Report Highlights Problems For Islands’ Post-16 Education

Some of our Islands’ young people could be doing badly in post-16 education on the mainland through a combination of financial hardship and poor accommodation.

That’s the finding of a report commissioned by the Council’s Children’s Services Department into why some children from Scilly do relatively worse in mainland education even though they get good Key Stage 4 results here.

Young Islanders wishing to take further studies, such as A-levels or vocational courses, have to leave their homes on the islands at 16 years old, two years earlier than their peers on the mainland.

And while the report, written by Dr Gill Haynes of Exeter University’s School of Education, states that Children’s Services is preparing them well for studies on the mainland, it makes a number of recommendations about how this might be improved.

Children get the opportunity to visit three mainland colleges in year 10 and the report recommends moving this to year 9.

There is also a part-time Youth Support Officer employed to help the students during their studies by making at least one visit to the student each year and providing emergency support. Some parents were critical and felt this should be a full-time role.

Accommodation on the mainland was a big concern for parents, one of which described it as “like a lottery.”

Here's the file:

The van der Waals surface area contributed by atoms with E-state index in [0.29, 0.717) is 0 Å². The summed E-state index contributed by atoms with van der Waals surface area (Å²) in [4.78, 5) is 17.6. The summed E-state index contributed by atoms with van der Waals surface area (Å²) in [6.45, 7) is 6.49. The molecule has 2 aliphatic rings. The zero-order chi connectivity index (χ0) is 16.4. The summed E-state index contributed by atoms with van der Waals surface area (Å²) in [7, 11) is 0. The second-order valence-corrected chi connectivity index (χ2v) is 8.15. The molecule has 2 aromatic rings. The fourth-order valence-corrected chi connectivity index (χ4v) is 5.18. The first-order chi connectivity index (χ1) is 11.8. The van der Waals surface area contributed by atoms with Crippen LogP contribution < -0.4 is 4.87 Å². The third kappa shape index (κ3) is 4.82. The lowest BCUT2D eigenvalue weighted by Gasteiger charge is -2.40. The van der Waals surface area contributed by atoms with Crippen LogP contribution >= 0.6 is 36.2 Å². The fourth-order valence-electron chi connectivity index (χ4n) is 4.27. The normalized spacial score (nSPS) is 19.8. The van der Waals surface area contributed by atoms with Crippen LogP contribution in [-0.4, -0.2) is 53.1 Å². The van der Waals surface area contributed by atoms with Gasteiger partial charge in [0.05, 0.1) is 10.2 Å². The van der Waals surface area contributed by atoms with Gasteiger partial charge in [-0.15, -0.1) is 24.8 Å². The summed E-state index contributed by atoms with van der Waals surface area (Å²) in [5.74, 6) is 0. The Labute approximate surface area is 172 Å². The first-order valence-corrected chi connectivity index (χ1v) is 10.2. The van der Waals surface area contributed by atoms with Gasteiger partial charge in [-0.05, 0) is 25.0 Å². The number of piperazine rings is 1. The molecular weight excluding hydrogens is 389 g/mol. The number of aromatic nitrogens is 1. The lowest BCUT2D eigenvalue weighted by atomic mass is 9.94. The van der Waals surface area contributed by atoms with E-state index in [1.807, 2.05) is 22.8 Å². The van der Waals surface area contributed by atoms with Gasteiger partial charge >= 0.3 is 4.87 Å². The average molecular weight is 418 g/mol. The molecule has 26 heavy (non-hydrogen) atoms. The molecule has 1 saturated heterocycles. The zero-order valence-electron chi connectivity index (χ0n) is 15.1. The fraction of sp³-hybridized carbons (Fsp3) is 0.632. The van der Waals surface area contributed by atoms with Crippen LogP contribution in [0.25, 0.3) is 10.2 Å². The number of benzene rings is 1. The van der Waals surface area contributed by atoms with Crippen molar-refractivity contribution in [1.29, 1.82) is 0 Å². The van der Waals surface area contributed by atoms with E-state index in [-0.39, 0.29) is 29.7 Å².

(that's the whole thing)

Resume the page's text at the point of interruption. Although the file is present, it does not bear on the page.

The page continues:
Most parents preferred their children to attend state boarding schools, rather than going to colleges where they have to find ‘digs’, as they felt this would provided them with better care and supervision.

Unfortunately, only pupils taking A-levels can choose this option. Those taking vocational courses can’t board and some parents called for Truro College to provide a boarding house, similar to that provided for Off-Islanders at Mundesley House on St Mary’s.

Councillor Roy Duncan said they had been talking about setting up a boarding house in Truro for twenty years and wondered if they were anywhere nearer a solution, but Keith Grossett said this could only be done if Councillors agreed to explore it further.

Councillor Chris Savill says this should be down to the College to provide, adding Truro College must have students from abroad who might also benefit from a boarding house.

She said if the authority provided it, there might be pressure on parents to send their children there which will limit choice

Children considering studying on the mainland also highlighted concerns over personal safety although interestingly, those already living on the mainland felt this had been “overstated and caused unnecessary anxiety.”

The report recommends reviewing the process for CRB checking accommodation providers.

Some students and their families also struggled with the cost of mainland education, including accommodation, food bills and transport and this has been made worse by the withdrawal by the Government of the Education Maintenance Grant.

In future, parents may start getting information when their child is in year 7 so they can plan ahead for the costs involved.

Homesickness could also be a problem. Roy Duncan said some people give up courses because it is so bad although Director of Community Services, Penny Penn-Howard said parents often make this worse.

She said they need to work with parents at an early stage to help them face up to their child moving away.